March 14, 1939 (18th Parliament, 4th Session)


Robert James Manion (Leader of the Official Opposition)

Conservative (1867-1942)

Hon. R. J. MANION (Leader of the Opposition) :

I wish to say just a word with regard to the remarks of the right hon. gentleman. The reason I mentioned this matter last night was that it has been the custom of all governments once in a while to move to go into supply on Mondays and Tuesdays, to give to any private member the right to take up some subject in connection with which he thinks redress is required. There was no intention, may I say, on the part of our party of taking up more than perhaps part of a day in discussing the question. However, so far as I am concerned the right hon. gentleman can bring it on when he wishes. I am not going to worry about that any further. I merely suggested it because it looked to me, and it does yet, as though the government were dodging the question of moving into supply. I am not going to argue any more about it. The government can do as it wishes.
The Prime Minister (Mr. Mackenzie King) has a very clever habit of picking out some little slip of the tongue and harping on it, referring to it over and over again. That

Pacific Ocean Defence
is what he did when he picked out the remark I made about supply. I simply meant this, and we all know it to be true, that when this government or any other government run out of business, they swing over to the estimates of some department. There is no particular hurry about them. They are not particularly helpful to anything; they are merely fillers-in. That is what I meant, and I stick to it. When governments have no other legislation ready, they move over into estimates, perhaps public works or agriculture-agriculture by preference on Friday, for example. We know that that is so, and that is all I referred to. The Prime Minister keeps on harping on the fact that I said "supply." Everyone knows that the government has to get supply, but what I meant was that governments constantly move into estimates when they have nothing else to move into.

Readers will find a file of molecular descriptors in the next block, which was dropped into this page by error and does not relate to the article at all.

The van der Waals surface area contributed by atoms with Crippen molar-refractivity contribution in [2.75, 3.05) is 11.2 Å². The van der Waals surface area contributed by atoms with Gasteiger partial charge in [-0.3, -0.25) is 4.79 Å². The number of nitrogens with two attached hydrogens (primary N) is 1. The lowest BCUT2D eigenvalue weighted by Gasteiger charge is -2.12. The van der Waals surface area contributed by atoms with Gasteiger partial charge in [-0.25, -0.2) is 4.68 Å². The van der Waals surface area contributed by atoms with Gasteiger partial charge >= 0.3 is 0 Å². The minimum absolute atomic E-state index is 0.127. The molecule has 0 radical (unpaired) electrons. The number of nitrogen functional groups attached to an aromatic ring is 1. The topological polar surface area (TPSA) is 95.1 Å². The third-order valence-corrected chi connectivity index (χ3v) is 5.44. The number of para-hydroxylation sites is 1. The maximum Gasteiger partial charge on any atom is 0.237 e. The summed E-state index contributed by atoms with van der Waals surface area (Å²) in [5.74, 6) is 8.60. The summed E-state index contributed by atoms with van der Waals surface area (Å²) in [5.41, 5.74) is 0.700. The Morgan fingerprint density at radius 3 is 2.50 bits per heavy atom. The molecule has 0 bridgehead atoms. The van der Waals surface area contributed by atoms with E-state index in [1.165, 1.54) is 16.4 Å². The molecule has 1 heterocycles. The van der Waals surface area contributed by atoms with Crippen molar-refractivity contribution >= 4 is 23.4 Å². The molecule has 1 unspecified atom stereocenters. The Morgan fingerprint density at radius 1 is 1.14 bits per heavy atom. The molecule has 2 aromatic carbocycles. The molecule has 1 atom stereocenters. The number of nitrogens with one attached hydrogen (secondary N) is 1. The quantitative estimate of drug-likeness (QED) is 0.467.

With regard to the defence purchasing board, I quite agree we should get on with that. I certainly had no desire to delay the [DOT]government's business at this time, and as regards the attitude which the right hon. gentleman has taken to-day, I repeat what I have said on a number of occasions. We have done nothing on this side of the house to hold up the business of the government. The questions that have been debated have been of the utmost interest. Certainly none will assert that important questions were not brought up in the debate on the address, and I submit that the Bren gun question was of the utmost importance, so much so that a good many of the details in connection with the defence purchasing board are, I contend, the result of the Bren gun investigation. Again, the trade treaty is public. business; no one will deny that. I say, therefore, that we have not been holding up public business in any manner. However, whatever the right hon. gentleman desires will suit me.
As regards a vote of want of confidence, that was not our desire. One of our members did wish to bring up a certain question because he is of the opinion, and I agree with him, that it is of the utmost importance. With a view to expediting public business, I would suggest that instead of a want of confidence motion, after we have disposed of the defence purchasing board, the Minister of Labour (Mr. Rogers) might bring on his resolutions with respect to youth training and unemployment, and on that motion the remarks which the hon. member on this side wishes to submit to the house might then be made. That would suit us and it would not delay matters, because the subject is one that will be discussed in any event. After
we have got through discussing the defence purchasing board, the Minister of Labour, I suggest, might take up the resolutions with respect to youth training and unemployment and the other question could then be discussed. I am not asking for favours; I wish to have that distinctly understood. I neither ask for them nor am I particularly anxious to give them. My right hon. friend can do just as he likes.

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